- Today’s dress has been donated by my Auntie Bridgeen. It was originally from Primark and thankfully has a slip to preserve my modesty. Katharine and my friend Monica took the photos and the reason I am cracking up in them is because Monica has just told me that I am in trouble with someone because of something I have said on the blog. The gingerbread man was made by Katherine’s son. Katherine gifted me another dress to wear whilst I was at her house, proof indeed that her issues with sharing have been resolved.
Cancer Research once ran a hateful little advert which showed three sisters running together in a beautiful meadow with the thoughtless tagline “One in three people will develop cancer during their lifetime.” The message was painfully clear, one of these girls is going to die of some form of cancer. Now obviously this was an incredibly strong marketing message and I am sure many people donated to cancer research as a result of seeing the advert. For myself however I was furious about the insensitivity of their actions and also I may as well admit a little bit drunk. I had been out with friends from college during the day and having come home to an empty house had polished off the leftovers of a bottle of wine so by the time I saw the advert my mind was in a rather altered state. To this day I feel terrible for the poor soul who picked the phone up to find a tearful teenager on the other day slurring sadly asking them again and again how they could dare to run such an insensitive campaign. In all fairness to her she was incredibly sympathetic and listened to me as I spilled my heart out about how much I missed my sister instead of telling me to go jump.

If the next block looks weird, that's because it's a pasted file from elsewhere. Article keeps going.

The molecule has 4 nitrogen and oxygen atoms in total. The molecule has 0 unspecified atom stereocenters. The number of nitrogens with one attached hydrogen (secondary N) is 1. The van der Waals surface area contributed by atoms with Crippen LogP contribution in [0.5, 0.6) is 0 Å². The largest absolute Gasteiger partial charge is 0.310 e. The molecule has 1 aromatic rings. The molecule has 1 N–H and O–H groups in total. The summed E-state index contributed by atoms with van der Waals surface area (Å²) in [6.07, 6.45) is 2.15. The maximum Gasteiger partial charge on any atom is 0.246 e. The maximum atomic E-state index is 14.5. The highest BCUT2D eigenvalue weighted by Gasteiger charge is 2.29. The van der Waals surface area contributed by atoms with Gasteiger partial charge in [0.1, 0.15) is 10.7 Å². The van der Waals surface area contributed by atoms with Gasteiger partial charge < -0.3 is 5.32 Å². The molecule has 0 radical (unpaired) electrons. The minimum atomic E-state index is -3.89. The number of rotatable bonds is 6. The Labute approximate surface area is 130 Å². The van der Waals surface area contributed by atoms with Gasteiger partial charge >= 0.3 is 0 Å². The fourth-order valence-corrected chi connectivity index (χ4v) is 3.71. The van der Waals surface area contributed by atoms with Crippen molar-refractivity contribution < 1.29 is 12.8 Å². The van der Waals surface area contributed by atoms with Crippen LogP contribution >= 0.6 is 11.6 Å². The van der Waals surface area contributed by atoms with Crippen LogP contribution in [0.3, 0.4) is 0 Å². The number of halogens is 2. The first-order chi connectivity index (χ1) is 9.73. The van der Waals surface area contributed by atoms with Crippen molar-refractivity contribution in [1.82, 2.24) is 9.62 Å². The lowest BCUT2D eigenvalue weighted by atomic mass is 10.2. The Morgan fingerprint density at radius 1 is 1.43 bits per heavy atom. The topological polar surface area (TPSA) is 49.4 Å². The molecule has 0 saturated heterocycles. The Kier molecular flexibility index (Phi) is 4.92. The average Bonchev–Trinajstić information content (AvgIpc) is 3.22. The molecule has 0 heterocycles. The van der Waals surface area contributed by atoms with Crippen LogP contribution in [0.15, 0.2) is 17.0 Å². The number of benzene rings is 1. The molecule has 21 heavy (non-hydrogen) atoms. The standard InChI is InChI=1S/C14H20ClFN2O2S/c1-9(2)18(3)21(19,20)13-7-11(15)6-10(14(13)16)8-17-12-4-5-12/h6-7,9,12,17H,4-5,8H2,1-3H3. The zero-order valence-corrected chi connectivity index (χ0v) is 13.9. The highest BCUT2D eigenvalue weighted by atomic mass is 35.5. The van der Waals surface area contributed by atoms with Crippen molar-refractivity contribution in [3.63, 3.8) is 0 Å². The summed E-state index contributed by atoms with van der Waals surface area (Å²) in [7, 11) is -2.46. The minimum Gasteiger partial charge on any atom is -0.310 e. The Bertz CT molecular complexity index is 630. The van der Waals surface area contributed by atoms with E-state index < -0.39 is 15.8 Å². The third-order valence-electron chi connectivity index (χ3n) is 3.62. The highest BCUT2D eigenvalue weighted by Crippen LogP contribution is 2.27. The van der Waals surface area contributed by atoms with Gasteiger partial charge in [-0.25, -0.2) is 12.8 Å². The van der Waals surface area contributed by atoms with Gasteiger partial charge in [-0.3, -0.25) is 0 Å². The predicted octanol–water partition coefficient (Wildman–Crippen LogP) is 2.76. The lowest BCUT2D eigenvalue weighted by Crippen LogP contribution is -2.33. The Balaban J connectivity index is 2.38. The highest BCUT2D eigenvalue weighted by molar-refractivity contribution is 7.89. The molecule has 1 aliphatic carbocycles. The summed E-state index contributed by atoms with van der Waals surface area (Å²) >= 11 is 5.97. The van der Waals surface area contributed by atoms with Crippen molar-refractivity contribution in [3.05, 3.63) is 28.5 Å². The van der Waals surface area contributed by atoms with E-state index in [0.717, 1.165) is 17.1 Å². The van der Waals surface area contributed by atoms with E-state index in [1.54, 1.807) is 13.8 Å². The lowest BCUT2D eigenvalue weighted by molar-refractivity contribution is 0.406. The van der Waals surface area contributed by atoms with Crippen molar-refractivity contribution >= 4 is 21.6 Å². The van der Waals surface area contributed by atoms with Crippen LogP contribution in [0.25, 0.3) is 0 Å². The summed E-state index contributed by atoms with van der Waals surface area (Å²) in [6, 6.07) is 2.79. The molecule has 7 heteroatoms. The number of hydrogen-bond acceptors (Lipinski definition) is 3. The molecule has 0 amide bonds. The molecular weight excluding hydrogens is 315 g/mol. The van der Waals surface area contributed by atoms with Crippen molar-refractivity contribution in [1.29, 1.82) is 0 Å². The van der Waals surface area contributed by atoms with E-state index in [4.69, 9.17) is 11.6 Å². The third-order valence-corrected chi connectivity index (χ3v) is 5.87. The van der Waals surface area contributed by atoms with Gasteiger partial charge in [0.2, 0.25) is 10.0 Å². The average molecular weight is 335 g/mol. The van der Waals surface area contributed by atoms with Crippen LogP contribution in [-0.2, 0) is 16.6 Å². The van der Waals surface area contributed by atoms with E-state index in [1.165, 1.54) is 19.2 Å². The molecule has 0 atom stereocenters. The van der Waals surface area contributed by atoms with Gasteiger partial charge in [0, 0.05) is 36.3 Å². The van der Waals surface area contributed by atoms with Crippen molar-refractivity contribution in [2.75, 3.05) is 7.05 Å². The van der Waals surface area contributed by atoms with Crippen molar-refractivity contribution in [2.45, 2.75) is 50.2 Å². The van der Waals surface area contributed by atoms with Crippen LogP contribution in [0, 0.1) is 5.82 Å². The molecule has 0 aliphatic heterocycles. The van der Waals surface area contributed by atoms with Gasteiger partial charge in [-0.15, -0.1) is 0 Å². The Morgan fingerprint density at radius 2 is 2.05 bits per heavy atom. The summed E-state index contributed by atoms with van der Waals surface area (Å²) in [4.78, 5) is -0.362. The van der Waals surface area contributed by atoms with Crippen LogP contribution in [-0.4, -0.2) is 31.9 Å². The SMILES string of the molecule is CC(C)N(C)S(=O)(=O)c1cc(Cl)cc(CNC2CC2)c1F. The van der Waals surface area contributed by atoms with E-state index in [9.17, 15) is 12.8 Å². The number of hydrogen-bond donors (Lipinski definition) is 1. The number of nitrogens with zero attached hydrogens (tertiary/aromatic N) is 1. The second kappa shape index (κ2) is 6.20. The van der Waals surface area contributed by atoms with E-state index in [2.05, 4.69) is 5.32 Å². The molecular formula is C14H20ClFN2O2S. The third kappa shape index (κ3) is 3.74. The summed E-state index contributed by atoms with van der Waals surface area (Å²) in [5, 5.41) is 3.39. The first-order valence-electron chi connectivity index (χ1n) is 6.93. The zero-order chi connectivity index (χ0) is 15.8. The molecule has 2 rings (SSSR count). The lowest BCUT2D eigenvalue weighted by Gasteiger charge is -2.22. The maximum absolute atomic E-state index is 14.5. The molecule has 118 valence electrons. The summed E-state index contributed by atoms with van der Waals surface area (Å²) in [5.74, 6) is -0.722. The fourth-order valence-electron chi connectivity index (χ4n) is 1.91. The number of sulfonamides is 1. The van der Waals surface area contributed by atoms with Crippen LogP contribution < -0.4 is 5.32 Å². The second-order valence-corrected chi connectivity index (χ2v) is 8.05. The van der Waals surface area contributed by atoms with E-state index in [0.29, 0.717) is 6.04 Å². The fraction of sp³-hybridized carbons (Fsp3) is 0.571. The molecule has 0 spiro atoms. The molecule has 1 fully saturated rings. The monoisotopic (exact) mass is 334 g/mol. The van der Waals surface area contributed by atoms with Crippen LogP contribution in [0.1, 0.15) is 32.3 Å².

To this day thinking of the advert still makes me sick. It is partly because I struggle to believe how a charity who dedicate themselves to finding a cure for cancer can be so uncaring about those people who have been left bereaved by losing someone to this terrible disease. The main reason it makes me feel so sick however is that looking back at that advert I see the hidden story behind the statistic. It is not one in three, but more than one in three of us who will develop cancer during their r lifetime. It makes me feel scared but also relieved because it forces me to realise that I am at least lucky enough to still have one sister by my side.